Can I just tell you I feel like I’ve lost an apendage? Being without my camera this week was so hard! As I spent time in the village every day, I tried to take it all in so I could give it to you in word pictures so you could “see” it, too. But I think the personal stories will have to wait until another day...
The training time in the mornings got better each day as we learned from our mistakes the previous day. That’s what being a disciple is all about. The twelve dudes with Jesus had a learning, trying, failing cycle going on all the time.
Some of the same old problems of this area kept coming up as we went out. The church has told second wives, people who grow tobacco, men who didn’t get married in the church, etc. that they can’t be born again. Some of these people can’t change their situation in life, and so this proclamation by man leaves them hopeless.
I know my group had conversations that were hard to have and hard to hear.
The last day the groups went out, we took some “good will” items. We had been looking for terminally ill people, HIV positive people, and pregnant women all week, so we could bless them. We took BGR (Baptist Global Response) buckets to the sick and Maama kits to the expectant mothers. The buckets have things like a plastic mattress cover, sheets, towels, lotion, soap, toothpaste, toothbrush, 300 vitamins, socks, straws, and plastic gloves (As a side note, you can volunteer or donate to BGR at THIS LINK. They are doing a lot to fight the famine in the Horn of Africa).
The house my group identified had two pregnant ladies and one very sick grandmother. She has a wound on her foot that won’t heal (probably because it is not kept clean). It’s rotting, and the “poison” of the wound is moving up her leg. Her son would like her to get it amputated, but she feels she is too old for that procedure (and I might have to agree).
While we visited with the family, shared a Bible story and gave a testimony, I sat by her and fanned the flies off her wound for one hour. That’s at least one hour out of her day that her wound got a break from those germ-carrying, pesky things. I really hated to leave her, and I’m not sure how much more time she has. The family was beyond grateful for the bucket and didn’t even have words to express their thanks for that and the 2 Maama Kits.
This sweet grandmother told us she identified with the story we told the first day we visited. In the parable of the Four Soils, she said she was the soil with the thorns. The worries of her wound and her sickness have choked the Word of God out of her. We prayed over her both days, and I hope to return to the village in September and see how she is doing. You can pray for her, too. Her name is Neria.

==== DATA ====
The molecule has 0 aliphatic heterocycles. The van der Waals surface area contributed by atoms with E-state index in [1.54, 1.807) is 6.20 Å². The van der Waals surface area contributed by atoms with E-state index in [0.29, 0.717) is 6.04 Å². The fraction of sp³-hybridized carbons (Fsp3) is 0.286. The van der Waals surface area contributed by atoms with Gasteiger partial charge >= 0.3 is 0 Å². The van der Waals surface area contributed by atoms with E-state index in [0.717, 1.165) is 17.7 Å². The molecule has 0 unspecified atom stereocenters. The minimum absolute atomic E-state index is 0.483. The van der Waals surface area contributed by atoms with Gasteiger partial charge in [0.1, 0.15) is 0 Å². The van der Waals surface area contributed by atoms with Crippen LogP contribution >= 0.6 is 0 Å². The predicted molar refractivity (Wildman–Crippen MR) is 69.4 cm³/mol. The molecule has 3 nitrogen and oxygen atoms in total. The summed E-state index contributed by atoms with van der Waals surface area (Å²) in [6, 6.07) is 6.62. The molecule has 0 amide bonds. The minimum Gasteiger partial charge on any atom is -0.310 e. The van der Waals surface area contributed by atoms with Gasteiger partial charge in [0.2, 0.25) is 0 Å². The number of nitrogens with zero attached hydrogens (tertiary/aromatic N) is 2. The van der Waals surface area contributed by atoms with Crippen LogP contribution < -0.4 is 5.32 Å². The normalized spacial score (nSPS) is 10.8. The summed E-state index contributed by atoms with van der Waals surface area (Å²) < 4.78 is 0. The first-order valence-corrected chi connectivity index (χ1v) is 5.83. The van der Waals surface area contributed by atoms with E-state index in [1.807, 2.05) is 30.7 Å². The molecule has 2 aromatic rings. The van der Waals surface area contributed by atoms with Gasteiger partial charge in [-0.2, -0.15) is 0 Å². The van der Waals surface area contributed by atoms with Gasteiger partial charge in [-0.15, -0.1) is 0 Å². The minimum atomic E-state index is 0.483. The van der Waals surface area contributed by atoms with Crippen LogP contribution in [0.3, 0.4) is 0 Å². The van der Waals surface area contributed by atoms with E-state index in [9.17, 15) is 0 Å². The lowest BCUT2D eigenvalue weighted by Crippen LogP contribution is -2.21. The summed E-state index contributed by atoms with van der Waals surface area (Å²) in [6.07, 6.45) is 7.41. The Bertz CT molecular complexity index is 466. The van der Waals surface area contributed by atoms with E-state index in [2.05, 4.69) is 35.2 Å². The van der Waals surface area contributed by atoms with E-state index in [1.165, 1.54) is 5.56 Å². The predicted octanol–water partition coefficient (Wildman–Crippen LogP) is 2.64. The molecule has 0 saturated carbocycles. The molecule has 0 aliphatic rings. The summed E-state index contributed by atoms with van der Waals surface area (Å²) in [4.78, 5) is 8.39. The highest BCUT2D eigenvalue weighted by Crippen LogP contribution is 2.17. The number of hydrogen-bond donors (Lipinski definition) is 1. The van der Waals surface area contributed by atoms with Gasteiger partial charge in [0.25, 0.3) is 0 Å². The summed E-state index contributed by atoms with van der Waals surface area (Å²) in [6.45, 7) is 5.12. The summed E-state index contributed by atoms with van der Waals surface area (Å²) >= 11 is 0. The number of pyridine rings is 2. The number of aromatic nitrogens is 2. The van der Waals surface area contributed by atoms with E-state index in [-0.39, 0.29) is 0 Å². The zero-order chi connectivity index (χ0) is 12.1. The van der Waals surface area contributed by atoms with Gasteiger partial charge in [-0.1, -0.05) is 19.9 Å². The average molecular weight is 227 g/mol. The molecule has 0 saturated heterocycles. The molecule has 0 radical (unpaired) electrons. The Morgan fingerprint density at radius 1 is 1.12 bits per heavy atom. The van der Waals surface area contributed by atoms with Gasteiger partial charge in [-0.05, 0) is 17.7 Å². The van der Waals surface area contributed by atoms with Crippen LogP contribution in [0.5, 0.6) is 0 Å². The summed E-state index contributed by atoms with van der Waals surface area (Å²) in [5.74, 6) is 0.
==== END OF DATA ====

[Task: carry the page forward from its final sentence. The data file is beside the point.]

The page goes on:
Here are some of the sick people that our different groups found:
An 18-month old burned with hot milk by his mother because of jealousy???
A man dying, lying in the sun, in the dirt, with no one to really care for him.
A lady whose dress caught on fire when she was cooking, and she couldn’t get to help fast enough.
Here are some of the comments from our students after the last day:
"I feel like I can tell stories to my neighbors and those that live around me now."
"I had never ministered to “sinners” before – like talking with drunk people."
"I feel like God has given me courage like it says in Joshua, 'Be strong and courageous.'"
"This was the first time I had ever laid hands on a sick person."
"This was the first time in my life I’ve ever given my testimony."
I don’t know who all was praying for this camp, but you affected more than just life-change in the students. So many people in the village were touched, loved on, taught, prayed for, and had their lives changed as well.
At the camp, a few were unsure of their testimonies, one girl was hearing voices calling to her (not good ones), and there were some students from some mixed-up backgrounds, so your prayers were necessary for them.
Now, all these students are seeking ways to help their own people! And they took ownership of their ministry. By the last day, they were saying to us adults, “We’re going to do it like this...” Most adults didn’t do anything on the last day in the village because the students were following the lead of the Holy Spirit and doing so well on their own.
THIS is how we work ourselves out of a job…
And that's a good thing!
We train the nationals to take the Word of God to their own people (Sudanese and Ugandans) in their own language (Alur, Lugbara, and Juba Arabic)! And multiplication of disciples happens.
Isn't God good?!